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IBM CastIron – delivering on the promise of the Open API Economy

22.06.2012 by Martin Kuppinger

Some days ago I had a very interesting briefing with IBM on their CastIron products. I had been in touch with CastIron way before they became part of IBM, because CastIron was one of the most interesting start-ups around “Cloud Integration”, i.e. the ability to integrate different cloud services and on-premise applications using the exposed APIs.

Since then a lot has happened. The number of available APIs exploded, as my colleague Craig Burton has described in his report on the Open API Economy. More and more vendors are entering the space and are picking up the term Open API Economy. The concept is increasingly understood, enabling new models and real flexibility, going well beyond the big, fat, monolithic SaaS apps we, for the most part, still find today.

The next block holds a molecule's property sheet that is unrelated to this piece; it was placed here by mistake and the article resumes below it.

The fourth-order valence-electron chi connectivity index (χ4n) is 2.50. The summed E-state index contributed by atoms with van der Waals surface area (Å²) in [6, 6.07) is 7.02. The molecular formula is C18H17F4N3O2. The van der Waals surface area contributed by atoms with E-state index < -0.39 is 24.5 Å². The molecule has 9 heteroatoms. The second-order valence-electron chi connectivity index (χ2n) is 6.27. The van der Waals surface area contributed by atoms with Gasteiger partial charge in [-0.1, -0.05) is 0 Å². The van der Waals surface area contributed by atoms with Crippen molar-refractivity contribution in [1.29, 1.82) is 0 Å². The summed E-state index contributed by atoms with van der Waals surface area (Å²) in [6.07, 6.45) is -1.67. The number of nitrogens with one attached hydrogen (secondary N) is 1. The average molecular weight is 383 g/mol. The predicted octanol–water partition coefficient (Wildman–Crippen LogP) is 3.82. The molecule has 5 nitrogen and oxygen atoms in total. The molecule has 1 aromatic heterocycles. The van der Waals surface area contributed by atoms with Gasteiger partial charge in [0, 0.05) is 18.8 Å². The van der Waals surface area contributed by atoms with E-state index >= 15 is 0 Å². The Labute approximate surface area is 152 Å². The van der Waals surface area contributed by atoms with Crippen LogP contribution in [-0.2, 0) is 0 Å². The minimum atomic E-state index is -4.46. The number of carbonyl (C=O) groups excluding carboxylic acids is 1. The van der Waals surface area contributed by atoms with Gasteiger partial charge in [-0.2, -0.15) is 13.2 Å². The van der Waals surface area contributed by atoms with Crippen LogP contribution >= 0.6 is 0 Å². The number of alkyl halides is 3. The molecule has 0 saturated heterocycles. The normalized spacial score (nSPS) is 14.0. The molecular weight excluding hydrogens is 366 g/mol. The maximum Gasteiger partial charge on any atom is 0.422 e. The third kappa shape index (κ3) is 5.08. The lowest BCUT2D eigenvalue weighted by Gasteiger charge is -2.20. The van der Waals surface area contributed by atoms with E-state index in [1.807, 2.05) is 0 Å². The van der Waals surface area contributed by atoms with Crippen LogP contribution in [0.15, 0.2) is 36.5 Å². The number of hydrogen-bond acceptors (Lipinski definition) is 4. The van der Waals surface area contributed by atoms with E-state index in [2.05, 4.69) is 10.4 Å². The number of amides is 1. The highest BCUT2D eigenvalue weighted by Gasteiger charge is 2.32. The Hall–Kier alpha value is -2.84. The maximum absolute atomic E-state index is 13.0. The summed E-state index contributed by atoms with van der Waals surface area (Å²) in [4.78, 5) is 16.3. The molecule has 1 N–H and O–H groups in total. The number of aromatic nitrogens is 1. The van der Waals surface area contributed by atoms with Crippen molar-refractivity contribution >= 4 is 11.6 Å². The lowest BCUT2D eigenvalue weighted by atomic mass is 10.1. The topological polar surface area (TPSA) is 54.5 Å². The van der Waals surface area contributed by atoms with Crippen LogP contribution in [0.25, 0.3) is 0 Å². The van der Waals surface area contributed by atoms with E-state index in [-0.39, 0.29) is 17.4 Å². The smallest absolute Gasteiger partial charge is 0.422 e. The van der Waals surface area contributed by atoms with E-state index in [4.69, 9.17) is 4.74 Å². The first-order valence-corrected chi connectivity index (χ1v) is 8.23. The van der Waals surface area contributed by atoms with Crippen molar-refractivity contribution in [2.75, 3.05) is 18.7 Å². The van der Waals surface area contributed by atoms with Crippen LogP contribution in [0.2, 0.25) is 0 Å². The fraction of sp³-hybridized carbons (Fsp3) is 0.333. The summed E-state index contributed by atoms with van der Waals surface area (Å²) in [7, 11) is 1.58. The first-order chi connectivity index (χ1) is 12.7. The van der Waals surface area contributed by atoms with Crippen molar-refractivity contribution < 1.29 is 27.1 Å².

When talking with IBM CastIron, they explained their approach of integrating different pieces into a more complete solution. These pieces are

  • IBM WebSphere CastIron
  • IBM Worklight
  • IBM Web API Services